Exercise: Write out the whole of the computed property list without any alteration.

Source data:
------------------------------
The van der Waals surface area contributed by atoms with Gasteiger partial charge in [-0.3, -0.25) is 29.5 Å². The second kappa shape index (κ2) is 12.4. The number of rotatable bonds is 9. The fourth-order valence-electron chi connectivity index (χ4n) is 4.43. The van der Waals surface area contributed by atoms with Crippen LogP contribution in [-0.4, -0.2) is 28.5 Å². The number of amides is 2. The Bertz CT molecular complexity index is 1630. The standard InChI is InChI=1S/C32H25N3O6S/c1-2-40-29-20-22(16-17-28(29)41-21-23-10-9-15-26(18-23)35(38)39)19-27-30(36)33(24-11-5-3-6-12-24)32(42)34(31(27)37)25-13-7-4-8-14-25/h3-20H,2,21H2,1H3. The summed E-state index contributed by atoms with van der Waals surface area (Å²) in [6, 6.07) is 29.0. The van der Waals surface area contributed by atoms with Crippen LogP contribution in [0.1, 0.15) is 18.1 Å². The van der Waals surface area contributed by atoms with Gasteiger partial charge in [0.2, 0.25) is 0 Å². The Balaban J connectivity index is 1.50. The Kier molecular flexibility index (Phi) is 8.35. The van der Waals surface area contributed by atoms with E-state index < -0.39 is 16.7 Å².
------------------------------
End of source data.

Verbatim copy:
The van der Waals surface area contributed by atoms with Gasteiger partial charge in [-0.3, -0.25) is 29.5 Å². The second kappa shape index (κ2) is 12.4. The number of rotatable bonds is 9. The fourth-order valence-electron chi connectivity index (χ4n) is 4.43. The van der Waals surface area contributed by atoms with Crippen LogP contribution in [-0.4, -0.2) is 28.5 Å². The number of amides is 2. The Bertz CT molecular complexity index is 1630. The standard InChI is InChI=1S/C32H25N3O6S/c1-2-40-29-20-22(16-17-28(29)41-21-23-10-9-15-26(18-23)35(38)39)19-27-30(36)33(24-11-5-3-6-12-24)32(42)34(31(27)37)25-13-7-4-8-14-25/h3-20H,2,21H2,1H3. The summed E-state index contributed by atoms with van der Waals surface area (Å²) in [6, 6.07) is 29.0. The van der Waals surface area contributed by atoms with Crippen LogP contribution in [0.1, 0.15) is 18.1 Å². The van der Waals surface area contributed by atoms with Gasteiger partial charge in [0.2, 0.25) is 0 Å². The Balaban J connectivity index is 1.50. The Kier molecular flexibility index (Phi) is 8.35. The van der Waals surface area contributed by atoms with E-state index < -0.39 is 16.7 Å².